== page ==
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The new world order will transform peace mediation

Published on Monday, 9 November 2020

CMI’s Programme Director Ville Brummer and Acting Executive Director Hanna Klinge.

Tensions generated by great power rivalry increase the value of small countries like Finland in conflict mediation.

President-elect Joe Biden has pledged to restore US leadership in the world. Under Donald Trump, many of its traditional allies have found that the US has abandoned the shared long-term goal of an international arrangement founded on rules, which was built up under its leadership after the Second World War to advance peace and prosperity. Instead, the focus of US diplomacy has been on short-term goals, bilateral agreements, and displays of strength.

And yet it’s clear that there will be no return to the old ways. A Biden administration would undoubtedly want to reinforce cooperation with established allies and be active in the international community. But the mainstays of foreign policy have shifted. To an increasing degree, and this is so in the US too, foreign policy is domestic policy. Heightened competition and confrontation with China will also persist.

Big power competition between the US and China has left a power vacuum, aggressively taken over recently by a variety of players. Russia and Turkey, for instance, have expanded their influence in the Middle East. The EU has also more room to manoeuvre than it did. With a Biden presidency, US strategies will alter, but the power vacuum has already been filled and the space occupied won’t be easily relinquished. A new world order is taking shape.

“With UN-led peace processes in crisis there is leeway for new solutions”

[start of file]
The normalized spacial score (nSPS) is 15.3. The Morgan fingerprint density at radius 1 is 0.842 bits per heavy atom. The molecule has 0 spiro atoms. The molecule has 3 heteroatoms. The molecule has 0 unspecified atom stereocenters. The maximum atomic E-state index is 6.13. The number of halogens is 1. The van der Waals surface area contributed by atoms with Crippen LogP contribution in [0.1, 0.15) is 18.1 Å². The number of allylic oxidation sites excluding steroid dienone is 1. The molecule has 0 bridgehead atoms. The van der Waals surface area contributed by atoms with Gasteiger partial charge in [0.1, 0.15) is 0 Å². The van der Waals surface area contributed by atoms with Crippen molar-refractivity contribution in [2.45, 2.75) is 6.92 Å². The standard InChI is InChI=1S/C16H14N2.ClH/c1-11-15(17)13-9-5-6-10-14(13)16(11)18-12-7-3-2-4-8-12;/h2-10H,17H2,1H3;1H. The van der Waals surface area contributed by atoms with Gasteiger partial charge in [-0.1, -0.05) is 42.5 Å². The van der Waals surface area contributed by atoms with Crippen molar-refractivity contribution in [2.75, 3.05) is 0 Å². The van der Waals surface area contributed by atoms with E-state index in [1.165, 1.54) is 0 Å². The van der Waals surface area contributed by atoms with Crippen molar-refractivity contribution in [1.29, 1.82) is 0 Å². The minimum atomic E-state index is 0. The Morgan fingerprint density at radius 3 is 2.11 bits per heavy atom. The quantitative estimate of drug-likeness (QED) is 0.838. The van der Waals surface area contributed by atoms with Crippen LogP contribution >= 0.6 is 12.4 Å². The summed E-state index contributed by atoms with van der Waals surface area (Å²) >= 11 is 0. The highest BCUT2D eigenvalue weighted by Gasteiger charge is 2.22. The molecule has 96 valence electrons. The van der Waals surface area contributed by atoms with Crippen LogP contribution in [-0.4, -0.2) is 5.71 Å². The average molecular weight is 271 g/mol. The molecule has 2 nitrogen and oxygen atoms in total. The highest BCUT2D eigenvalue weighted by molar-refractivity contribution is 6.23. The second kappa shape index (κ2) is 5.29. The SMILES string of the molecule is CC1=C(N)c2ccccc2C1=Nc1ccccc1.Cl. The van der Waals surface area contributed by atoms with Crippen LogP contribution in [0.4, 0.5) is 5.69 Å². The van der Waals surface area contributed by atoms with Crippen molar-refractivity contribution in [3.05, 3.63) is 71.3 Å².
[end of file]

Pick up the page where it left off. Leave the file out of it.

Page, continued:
Peace mediation, its institutions and operating principles are also undergoing far-reaching transformation. The UN was founded on the ruins of the Second World War precisely 75 years ago so that future generations would not have to relive the horrors of war. Inflamed big power competition has now made the UN Security Council powerless in the face of many conflicts.

The frustration of Ghassan Salamé, the former Special Representative of the Secretary-General and Head of the UN Support Mission in Libya, was symptomatic. He recently panned certain permanent members of the Security Council for being “back-stabbers”, as they had thwarted his peace efforts by supporting the other side in the civil war.

It remains to be seen who will be able to find collective and durable solutions to global crises if the UN Security Council is unable to do so. It’s indicative of the power struggle that Russia, Turkey and China have themselves become active in a number of peace processes. The big question is whether such peace mediation is just an extension of their own power politics or whether they are really interested in building peace.

There is a growing awareness within peace mediation that sustainable peace cannot be achieved without advancing the rights of women and young people. Conflicts have also become increasingly complex and require robust cooperation between international and regional organisations, states and independent organisations. There is nothing to suggest that the new powers are committed to such cooperation.

Amidst this emerging new world order there is a greater need now for bridge builders. Small, developed countries such as the Nordic countries, Ireland and Switzerland have traditionally been the strongest defenders of international co-operation for peace and security. Now, if ever, they should vigorously act as a constructive force across different dividing lines.

With UN-led peace processes in crisis there is leeway for new solutions. A model in which alliances of small countries operate alone or in cooperation with, say, a regional organisation could be one practicable option.

In many conflict countries, Finland’s name inspires confidence because we do not have a colonial past and are considered sufficiently neutral. Due to international tensions, there are also fewer and fewer locales like Finland that would be seen as neutral and safe enough for dialogue. This advantage is tangibly reflected in the work of the CMI when searching for a meeting place for negotiations.

Peace mediation must now be bold enough to innovate and think creatively, but also be able to defend its policies to meet the challenges posed by the new world order. Otherwise, we can only expect an even more unstable world in the future.

This article is a slightly modified version of an op-ed piece that was published in Finnish in Helsingin Sanomat. You can access it here.